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Fashion Leaders Bridge Cultural Divides at NOMAD Two Worlds

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By Katherine Peach/Special to LAist

The fashion world merged beautiful women with the deep cultural background of Australia's ancient, Indigenous heritage to create a melting pot of modern music, art and fashion. The politically charged exhibit NOMAD: Two Worlds embodies the positive message of Reconciliation from the ashes of a tragic cultural devastation.

Tuesday marked the beginning of a week-long exhibition at Pier 59 Studios at the Bergamot Station in Santa Monica. The collaborative project focuses on the cultural divide experienced by Australia’s indigenous people, a reality witnessed by fashion photographer and Australian native Russell James. The exhibit features art, music and film that James has evolved for more than a decade.

NOMAD has been on a world tour the help of some powerful friends this time around. The event is presented by Richard Branson, the mogul of Virgin Airlines and V Australia his newest international airline. Fashion designer Donna Karan joined with URBAN ZEN Foundation, a charitable organization dedicated to the preservation and celebration of Indigenous cultures worldwide. And then Barbra Streisand showed up. A good friend of the fashion philanthropists, the songstress sent the gallery into a frenzy turning the hot spot night into the place to be.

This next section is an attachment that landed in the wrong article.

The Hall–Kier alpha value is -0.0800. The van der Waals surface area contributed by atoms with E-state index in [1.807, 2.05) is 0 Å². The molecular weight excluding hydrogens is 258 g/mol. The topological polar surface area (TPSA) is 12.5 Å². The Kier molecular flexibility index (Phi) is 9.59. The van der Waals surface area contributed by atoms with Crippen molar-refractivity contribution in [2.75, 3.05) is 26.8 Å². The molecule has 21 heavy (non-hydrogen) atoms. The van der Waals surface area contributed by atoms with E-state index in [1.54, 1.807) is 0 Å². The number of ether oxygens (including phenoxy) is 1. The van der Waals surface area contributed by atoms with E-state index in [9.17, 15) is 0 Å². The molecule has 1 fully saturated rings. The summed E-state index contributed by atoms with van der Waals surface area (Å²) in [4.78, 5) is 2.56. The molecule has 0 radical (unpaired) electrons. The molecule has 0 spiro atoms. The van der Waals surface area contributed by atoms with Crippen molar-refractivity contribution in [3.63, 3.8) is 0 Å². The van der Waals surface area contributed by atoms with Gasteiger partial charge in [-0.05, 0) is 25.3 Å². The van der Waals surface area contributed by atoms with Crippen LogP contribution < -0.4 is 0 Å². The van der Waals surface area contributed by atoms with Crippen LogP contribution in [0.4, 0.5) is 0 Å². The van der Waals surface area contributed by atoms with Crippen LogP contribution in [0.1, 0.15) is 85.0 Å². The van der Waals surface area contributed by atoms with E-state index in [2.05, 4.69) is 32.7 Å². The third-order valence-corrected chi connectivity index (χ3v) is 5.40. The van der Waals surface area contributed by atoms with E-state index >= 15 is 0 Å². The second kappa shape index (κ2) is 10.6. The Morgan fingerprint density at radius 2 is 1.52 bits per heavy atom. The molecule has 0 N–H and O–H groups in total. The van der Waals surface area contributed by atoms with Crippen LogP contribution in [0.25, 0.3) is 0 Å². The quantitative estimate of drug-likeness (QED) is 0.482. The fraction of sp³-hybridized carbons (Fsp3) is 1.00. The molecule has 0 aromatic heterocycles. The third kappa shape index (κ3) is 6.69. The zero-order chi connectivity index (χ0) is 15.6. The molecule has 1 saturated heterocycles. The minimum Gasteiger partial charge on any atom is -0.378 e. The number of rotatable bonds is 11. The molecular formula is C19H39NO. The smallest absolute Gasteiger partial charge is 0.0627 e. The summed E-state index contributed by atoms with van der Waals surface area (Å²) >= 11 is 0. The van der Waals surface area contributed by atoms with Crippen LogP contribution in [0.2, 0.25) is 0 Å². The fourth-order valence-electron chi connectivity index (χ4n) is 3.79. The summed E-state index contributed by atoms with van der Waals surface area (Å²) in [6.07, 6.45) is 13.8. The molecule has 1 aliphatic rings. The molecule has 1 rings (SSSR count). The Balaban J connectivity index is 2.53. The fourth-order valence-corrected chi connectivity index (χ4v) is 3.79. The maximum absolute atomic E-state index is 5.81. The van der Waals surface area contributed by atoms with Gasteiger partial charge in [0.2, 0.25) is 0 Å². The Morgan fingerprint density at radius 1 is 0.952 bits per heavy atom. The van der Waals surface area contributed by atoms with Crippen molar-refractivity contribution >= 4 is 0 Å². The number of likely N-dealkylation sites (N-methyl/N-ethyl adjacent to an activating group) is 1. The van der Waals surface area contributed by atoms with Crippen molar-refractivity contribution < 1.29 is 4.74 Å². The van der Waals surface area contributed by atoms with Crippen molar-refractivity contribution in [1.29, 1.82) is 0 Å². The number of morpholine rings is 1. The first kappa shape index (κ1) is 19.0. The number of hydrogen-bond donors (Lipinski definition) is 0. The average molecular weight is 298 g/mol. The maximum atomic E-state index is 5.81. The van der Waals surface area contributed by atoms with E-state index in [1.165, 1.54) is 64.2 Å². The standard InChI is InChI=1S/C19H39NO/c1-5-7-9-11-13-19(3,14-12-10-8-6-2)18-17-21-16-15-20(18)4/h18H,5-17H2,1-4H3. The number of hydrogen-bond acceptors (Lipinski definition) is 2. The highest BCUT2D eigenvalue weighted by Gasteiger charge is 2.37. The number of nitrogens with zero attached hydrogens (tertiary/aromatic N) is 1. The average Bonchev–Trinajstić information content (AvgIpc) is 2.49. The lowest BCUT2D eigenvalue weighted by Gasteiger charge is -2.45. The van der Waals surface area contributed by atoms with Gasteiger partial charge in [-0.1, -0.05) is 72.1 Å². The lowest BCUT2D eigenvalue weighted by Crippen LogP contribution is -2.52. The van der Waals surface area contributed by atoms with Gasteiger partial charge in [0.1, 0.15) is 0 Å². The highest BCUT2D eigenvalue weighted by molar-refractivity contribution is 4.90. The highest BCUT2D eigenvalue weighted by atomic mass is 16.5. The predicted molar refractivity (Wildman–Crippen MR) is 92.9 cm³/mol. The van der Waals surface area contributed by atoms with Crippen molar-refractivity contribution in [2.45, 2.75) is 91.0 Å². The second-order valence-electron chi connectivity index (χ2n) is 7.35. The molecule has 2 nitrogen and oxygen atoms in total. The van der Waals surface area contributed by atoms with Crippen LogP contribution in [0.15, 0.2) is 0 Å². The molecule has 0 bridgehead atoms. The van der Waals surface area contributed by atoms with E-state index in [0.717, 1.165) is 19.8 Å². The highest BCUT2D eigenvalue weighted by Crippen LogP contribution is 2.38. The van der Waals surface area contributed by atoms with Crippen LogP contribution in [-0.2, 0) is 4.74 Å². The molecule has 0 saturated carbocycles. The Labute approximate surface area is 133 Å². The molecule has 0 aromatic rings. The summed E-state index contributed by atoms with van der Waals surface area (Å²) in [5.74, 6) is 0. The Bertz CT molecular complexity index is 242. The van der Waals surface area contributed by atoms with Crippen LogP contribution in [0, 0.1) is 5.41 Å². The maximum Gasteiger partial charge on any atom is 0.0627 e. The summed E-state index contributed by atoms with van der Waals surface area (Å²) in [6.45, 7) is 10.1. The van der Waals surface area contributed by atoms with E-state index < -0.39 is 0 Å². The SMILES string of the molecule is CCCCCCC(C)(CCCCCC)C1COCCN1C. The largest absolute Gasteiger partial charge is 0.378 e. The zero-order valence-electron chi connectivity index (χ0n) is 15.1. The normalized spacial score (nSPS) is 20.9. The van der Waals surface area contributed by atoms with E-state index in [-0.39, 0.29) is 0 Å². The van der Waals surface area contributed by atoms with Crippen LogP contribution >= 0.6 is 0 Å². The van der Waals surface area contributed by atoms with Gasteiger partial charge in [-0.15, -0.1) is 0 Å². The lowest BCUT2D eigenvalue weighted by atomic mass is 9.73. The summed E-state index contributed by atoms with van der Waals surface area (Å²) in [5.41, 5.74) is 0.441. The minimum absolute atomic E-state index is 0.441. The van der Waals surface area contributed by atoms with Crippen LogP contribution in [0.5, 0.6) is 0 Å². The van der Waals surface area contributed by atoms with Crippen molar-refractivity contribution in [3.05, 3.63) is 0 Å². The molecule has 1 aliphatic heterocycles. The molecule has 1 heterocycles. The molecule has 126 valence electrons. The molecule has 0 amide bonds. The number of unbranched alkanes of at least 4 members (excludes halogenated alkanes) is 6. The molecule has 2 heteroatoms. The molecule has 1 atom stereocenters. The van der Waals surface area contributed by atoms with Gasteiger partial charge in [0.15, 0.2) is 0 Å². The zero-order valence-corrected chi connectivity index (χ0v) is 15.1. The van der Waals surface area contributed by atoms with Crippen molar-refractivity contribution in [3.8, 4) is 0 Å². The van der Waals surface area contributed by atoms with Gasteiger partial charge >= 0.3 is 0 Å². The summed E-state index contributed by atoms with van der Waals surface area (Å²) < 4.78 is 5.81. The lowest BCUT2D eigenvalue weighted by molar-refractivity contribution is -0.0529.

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James is best known for his provocative work capturing Victoria's Secret models backstage or his work for Sports Illustrated filming some of the most beautiful women in the world on glistening, sandy beaches. NOMAD in L.A. showcases many beautiful women, including Heidi Klum, Adriana Lima and Estella Warren in an underwater video, in sweeping landscapes accented with colorful tribal symbols representative of different spiritual beliefs.

The photographs are organic and vibrant while incorporating very modern elements. Australian, Native American and Haitian Indigenous artists, including Australian artist Clifton Bieundurry, have collaborated with James to create a set of hybrid art pieces, many which premiered in L.A. for the first time. The beauty of the pieces is a superficial jump from the engraved faces of Indigenous men of earlier collections.

NOMAD: Two Worlds started in 1999 in New York, the project took a pivotal turn when then Prime Minister Kevin Rudd apologized to Indigenous Australians for the mistreatment and genocide by the government endured for generations. The exhibition strives to embrace a long cultural history and move forward with the idea of recovery ad Reconciliation. James along with leaders from the Indigenous community joined with of the Black Eyed Peas, Hugh Jackman and Donna Karan to create the first collaborative effort in 2009.

NOMAD Two Worlds continues until March 2, open daily from 10 a.m. to 5 p.m. Family days host lectures and featured learning events in collaboration with Los Angeles Contemporary Exhibitions on Saturday and Sunday, Feb. 26-27.